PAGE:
La La Land director Damien Chazelle waltzed off with the top honor at the Directors Guild of America Awards, Saturday.

It’s the latest stop on the ebullient musical’s journey to the Oscars, but it wasn’t all song and dance at the annual awards ceremony in Beverly Hills. The evening also took on a more somber, urgent note as many directors and presenters also grappled with President Donald Trump’s refugee and immigration ban. 


“I wanted to celebrate the act of dreaming and what art means. Art does connect people and transcend borders,” Chazelle said. “I want to be part of that transnational dialogue of movies.” 


At 32-years-old, Chazelle, a first-time nominee, is the youngest ever recipient of the DGA feature film award, which all but guarantees an eventual Oscar win February 26.


Rarely has the DGA winner not gone on to win the directing prize at the Academy Awards. La La Land recently won the top honor at the Producers Guild Awards and is nominated for a record-tying 14 Oscars. 


Earlier in the evening La La Land stars Emma Stone and Ryan Gosling presented Chazelle with the directing medallion. While singing his accolades, like the fact that he shot the musical in 40 days using 35mm film, 93 locations and 1,600 extras, Gosling also joked that Chazelle “directed his own birth in a single take.”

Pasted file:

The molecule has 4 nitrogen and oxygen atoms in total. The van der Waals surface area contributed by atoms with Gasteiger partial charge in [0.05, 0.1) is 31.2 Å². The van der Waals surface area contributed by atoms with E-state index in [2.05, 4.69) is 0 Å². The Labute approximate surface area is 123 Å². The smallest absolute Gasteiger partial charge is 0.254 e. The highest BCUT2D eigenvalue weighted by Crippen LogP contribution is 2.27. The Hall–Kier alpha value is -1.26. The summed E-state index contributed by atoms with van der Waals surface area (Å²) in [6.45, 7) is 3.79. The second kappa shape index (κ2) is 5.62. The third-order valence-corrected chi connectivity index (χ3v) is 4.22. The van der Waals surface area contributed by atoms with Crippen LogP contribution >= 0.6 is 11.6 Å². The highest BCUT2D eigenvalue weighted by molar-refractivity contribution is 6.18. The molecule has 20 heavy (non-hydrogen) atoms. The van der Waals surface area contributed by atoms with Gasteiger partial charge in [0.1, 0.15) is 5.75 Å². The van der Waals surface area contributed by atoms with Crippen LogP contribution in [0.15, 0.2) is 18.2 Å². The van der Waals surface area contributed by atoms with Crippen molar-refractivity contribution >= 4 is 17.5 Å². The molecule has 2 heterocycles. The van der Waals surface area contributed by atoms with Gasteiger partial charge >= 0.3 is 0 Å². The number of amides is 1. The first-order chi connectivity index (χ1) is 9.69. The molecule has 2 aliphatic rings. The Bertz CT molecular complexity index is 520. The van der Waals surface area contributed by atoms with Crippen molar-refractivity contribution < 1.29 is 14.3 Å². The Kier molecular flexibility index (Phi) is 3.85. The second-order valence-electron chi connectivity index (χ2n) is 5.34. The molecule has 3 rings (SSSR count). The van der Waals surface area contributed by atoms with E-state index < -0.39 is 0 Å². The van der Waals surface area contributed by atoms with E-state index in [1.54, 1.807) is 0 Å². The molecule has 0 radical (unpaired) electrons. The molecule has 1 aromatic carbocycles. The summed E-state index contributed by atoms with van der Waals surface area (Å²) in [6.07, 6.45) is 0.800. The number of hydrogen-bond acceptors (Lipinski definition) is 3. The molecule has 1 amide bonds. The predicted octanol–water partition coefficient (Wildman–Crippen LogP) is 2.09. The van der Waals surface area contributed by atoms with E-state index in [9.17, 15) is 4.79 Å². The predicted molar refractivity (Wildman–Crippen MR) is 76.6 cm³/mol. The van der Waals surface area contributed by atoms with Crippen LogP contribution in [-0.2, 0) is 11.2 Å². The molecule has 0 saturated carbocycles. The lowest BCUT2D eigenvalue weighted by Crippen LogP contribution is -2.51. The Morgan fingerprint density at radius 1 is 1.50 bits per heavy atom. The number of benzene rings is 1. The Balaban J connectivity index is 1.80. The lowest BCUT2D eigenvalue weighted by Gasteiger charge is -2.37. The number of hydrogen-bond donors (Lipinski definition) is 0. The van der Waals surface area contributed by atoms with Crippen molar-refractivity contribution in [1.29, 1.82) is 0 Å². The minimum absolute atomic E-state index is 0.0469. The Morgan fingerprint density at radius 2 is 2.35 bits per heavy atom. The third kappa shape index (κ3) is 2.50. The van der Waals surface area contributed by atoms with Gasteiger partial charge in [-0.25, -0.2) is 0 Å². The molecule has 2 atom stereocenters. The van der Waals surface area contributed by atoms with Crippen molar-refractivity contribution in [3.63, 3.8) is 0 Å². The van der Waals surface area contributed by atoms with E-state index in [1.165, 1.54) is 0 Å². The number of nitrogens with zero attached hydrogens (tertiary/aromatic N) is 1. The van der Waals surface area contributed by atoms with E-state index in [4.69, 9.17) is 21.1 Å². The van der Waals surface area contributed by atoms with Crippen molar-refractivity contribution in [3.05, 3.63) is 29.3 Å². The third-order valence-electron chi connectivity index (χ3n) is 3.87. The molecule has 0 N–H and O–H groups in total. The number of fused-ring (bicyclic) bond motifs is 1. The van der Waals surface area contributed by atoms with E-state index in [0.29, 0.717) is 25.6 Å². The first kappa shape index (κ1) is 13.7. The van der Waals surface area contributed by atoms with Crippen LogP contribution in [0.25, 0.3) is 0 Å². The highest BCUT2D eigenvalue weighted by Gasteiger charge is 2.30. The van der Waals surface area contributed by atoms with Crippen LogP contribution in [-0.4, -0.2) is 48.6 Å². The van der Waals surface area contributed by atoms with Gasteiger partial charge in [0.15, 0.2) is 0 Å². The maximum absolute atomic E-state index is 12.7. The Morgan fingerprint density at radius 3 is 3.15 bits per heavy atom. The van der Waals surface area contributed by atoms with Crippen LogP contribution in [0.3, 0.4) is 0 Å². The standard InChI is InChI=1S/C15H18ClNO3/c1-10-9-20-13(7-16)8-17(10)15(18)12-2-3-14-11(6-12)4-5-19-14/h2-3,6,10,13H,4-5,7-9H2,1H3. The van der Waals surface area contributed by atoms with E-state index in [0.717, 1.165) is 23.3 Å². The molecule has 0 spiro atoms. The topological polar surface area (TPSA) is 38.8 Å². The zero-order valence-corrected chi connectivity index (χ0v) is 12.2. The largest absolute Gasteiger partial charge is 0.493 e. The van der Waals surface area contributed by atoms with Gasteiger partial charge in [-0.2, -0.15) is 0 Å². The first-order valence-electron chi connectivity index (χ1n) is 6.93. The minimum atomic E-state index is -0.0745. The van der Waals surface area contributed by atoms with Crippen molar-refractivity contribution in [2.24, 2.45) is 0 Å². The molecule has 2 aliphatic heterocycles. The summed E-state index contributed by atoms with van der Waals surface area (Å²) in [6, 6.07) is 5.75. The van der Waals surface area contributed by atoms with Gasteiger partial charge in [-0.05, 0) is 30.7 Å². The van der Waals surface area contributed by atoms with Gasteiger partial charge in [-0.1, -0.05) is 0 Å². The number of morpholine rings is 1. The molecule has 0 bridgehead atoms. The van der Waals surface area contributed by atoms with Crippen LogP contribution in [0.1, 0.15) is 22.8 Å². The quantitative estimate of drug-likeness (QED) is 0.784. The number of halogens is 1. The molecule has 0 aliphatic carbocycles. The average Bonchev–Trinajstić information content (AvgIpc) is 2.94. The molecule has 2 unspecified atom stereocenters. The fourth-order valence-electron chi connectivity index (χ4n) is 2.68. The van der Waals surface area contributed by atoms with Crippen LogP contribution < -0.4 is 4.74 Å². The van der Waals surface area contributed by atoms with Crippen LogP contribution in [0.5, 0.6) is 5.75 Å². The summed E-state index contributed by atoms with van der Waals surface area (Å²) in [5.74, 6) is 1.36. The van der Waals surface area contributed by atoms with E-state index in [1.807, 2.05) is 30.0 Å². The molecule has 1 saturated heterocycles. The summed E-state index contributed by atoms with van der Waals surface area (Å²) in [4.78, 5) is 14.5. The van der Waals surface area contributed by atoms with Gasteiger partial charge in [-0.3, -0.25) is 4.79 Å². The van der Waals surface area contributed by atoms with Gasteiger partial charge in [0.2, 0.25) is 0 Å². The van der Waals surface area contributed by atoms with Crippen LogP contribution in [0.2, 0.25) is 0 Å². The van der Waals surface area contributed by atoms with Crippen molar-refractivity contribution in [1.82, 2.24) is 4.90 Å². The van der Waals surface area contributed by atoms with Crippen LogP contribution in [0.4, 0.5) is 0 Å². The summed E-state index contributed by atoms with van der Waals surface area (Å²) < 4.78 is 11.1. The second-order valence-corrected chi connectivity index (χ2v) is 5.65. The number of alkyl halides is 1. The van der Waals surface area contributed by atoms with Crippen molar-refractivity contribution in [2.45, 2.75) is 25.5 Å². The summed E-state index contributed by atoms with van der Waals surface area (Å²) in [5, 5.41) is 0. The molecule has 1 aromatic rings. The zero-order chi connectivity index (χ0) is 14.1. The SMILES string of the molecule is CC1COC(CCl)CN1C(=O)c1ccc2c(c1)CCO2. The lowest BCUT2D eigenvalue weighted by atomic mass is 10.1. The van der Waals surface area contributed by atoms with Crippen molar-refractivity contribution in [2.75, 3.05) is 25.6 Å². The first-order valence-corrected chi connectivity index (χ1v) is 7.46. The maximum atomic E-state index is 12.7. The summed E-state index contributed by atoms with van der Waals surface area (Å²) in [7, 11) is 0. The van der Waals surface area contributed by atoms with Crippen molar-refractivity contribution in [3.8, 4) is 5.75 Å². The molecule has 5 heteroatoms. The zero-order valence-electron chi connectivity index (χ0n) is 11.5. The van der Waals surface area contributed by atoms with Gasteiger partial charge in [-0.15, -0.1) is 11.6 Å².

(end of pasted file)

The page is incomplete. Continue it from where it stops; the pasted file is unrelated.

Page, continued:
Chazelle was up against Barry Jenkins for Moonlight, Kenneth Lonergan for Manchester by the Sea, Garth Davis for Lion, and Denis Villeneuve for Arrival. All but Davis are also nominated for the Oscar.


Davis did win the first time director award for Lion, however. Starring Dev Patel and newcomer Sunny Pawar, Lion tells the true story of an Indian man who was lost as a 5-year-old and 25 years later used Google Earth to retrace his steps to his hometown and his birthmother, not knowing the name of either.


“I had the first half of the film relying on a 5-year-old child who did not speak English,” Davis said. “This movie demanded that the whole cast and crew make this film from their hearts.”


Nate Parker was also nominated for the first time feature award for The Birth of a Nation — the only major awards recognition for his film.

Documentaries win 

The Directors Guild also recognizes excellence in directing in documentaries, live, scripted and reality television and commercials. Ezra Edelman won the documentary award for O.J.: Made in America, which he called a labor of labor’